"The duty of privilege is absolute integrity." - John O'Donohue
Many of you know that for the last year or so, I've had the immense pleasure of teaching beginner singing classes for adults at Berkeley's Freight & Salvage. And one thing I've seen over and over is that one of the quickest ways I can support them in re-accessing the sheer joy of singing is through the world of Motown music. On the first day, I watch an entire room of nervous adults instantly shift to swaying back and forth, closing their eyes, singing and smiling, as soon as Marvin Gaye comes through the speakers. Or Stevie Wonder, or Nina Simone.
And, being a white woman teaching classes filled with a majority white students, it feels irresponsible to sing, learn and teach from this content without speaking to the larger context of what my black brothers and sisters are clearly articulating within the #BlackLivesMatter movement. I'm obviously by no means an expert on this subject, I have only my experience and thoughts to share on an immensely complex topic. I'm not writing this to simplify anything. It's merely a humble the invitation for all my fellow white singers to have a deeper conversation on how our love of music really does require of us to dismantle the institutionalized racism that permeates this country, and within ourselves.
I want the singing of this music to be an invitation to witness and honor the incredible history of black artistry in America, showing yet another way my life is inextricably linked with people that look very different than me. I can't really imagine my life without the music that has articulated and accompanied nearly every great emotional process I've ever had. What great love has not been cherished while belting the words to Stevie Wonder's "You are the Sunshine of My Life?" What wedding has not included a lip synch of Etta James' "At Last?" It reminds me of one of my favorite quotes from writer Zora Neale Hurston (Their Eyes Were Watching God): "Sometimes, I feel discriminated against, but it does not make me angry. It merely astonishes me. How can any deny themselves the pleasure of my company? It’s beyond me."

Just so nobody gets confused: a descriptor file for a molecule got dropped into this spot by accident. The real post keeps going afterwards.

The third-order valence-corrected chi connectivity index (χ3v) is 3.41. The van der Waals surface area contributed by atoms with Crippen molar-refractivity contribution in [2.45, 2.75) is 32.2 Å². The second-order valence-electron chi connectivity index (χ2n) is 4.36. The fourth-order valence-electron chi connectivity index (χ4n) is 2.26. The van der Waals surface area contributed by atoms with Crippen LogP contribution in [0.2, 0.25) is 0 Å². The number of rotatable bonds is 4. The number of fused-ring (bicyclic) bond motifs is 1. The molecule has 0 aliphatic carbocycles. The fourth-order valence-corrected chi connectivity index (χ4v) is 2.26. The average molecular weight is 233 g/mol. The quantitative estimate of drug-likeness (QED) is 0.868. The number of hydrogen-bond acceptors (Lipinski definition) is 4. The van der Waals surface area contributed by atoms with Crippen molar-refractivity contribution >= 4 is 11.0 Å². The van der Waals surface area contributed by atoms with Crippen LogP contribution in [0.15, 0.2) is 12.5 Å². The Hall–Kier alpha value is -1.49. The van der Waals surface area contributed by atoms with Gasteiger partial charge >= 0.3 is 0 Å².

Sometimes I think racism is a sort of cultural schizophrenia, fracturing and dividing those natural emotional and interpersonal connections, overriding it with statistics, and lump sum identities.
It's not that Black Lives Matter is highlights something new happening in American culture - it's merely more clearly articulating and documenting the unacceptable legacy of violence against people of color in this country. And what I want for my students to feel on a new level how much these lives matter - how the loss of these men and women is an interrupted family tree of cultural richness that has shaped the country and, I would argue, music throughout the entire world. To feel viscerally the level of squandered genius of all the lives lost in the school-to-prision-pipeline, lives lost on a street.
I think the invitation of Black Lives Matter is to honor that legacy institutionally - this culture shouldn't just matter inside my heart and head, but in the structures that form my world, the structures that form government, schools and neighborhoods. I want to bring that identity, that legacy, to the forefront as my culture begins reassigning priorities and resources. I want to my singing of Motown to live alongside my singing and listening to all those other songs, stories and assertions of black culture in America today.
And I want ALL those songs in the air around all me.